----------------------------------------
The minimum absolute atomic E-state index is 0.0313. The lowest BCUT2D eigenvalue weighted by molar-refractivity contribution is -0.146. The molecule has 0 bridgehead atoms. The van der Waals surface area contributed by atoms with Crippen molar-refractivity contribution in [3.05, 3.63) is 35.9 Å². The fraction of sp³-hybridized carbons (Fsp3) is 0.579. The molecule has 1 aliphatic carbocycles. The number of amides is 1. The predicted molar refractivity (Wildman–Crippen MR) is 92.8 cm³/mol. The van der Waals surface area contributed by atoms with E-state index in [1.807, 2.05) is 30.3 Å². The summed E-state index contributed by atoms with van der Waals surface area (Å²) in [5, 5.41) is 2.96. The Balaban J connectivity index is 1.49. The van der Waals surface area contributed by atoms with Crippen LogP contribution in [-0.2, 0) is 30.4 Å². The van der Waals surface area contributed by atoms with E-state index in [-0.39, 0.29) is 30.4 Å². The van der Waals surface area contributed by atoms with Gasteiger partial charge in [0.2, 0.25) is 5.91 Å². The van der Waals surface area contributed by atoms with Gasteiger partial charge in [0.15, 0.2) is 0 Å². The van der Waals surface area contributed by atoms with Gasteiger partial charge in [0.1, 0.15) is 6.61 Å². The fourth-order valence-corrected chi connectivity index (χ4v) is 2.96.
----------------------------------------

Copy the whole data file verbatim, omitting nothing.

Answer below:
The minimum absolute atomic E-state index is 0.0313. The lowest BCUT2D eigenvalue weighted by molar-refractivity contribution is -0.146. The molecule has 0 bridgehead atoms. The van der Waals surface area contributed by atoms with Crippen molar-refractivity contribution in [3.05, 3.63) is 35.9 Å². The fraction of sp³-hybridized carbons (Fsp3) is 0.579. The molecule has 1 aliphatic carbocycles. The number of amides is 1. The predicted molar refractivity (Wildman–Crippen MR) is 92.8 cm³/mol. The van der Waals surface area contributed by atoms with E-state index in [1.807, 2.05) is 30.3 Å². The summed E-state index contributed by atoms with van der Waals surface area (Å²) in [5, 5.41) is 2.96. The Balaban J connectivity index is 1.49. The van der Waals surface area contributed by atoms with Crippen LogP contribution in [-0.2, 0) is 30.4 Å². The van der Waals surface area contributed by atoms with E-state index in [-0.39, 0.29) is 30.4 Å². The van der Waals surface area contributed by atoms with Gasteiger partial charge in [0.2, 0.25) is 5.91 Å². The van der Waals surface area contributed by atoms with Gasteiger partial charge in [0.15, 0.2) is 0 Å². The van der Waals surface area contributed by atoms with Gasteiger partial charge in [0.1, 0.15) is 6.61 Å². The fourth-order valence-corrected chi connectivity index (χ4v) is 2.96.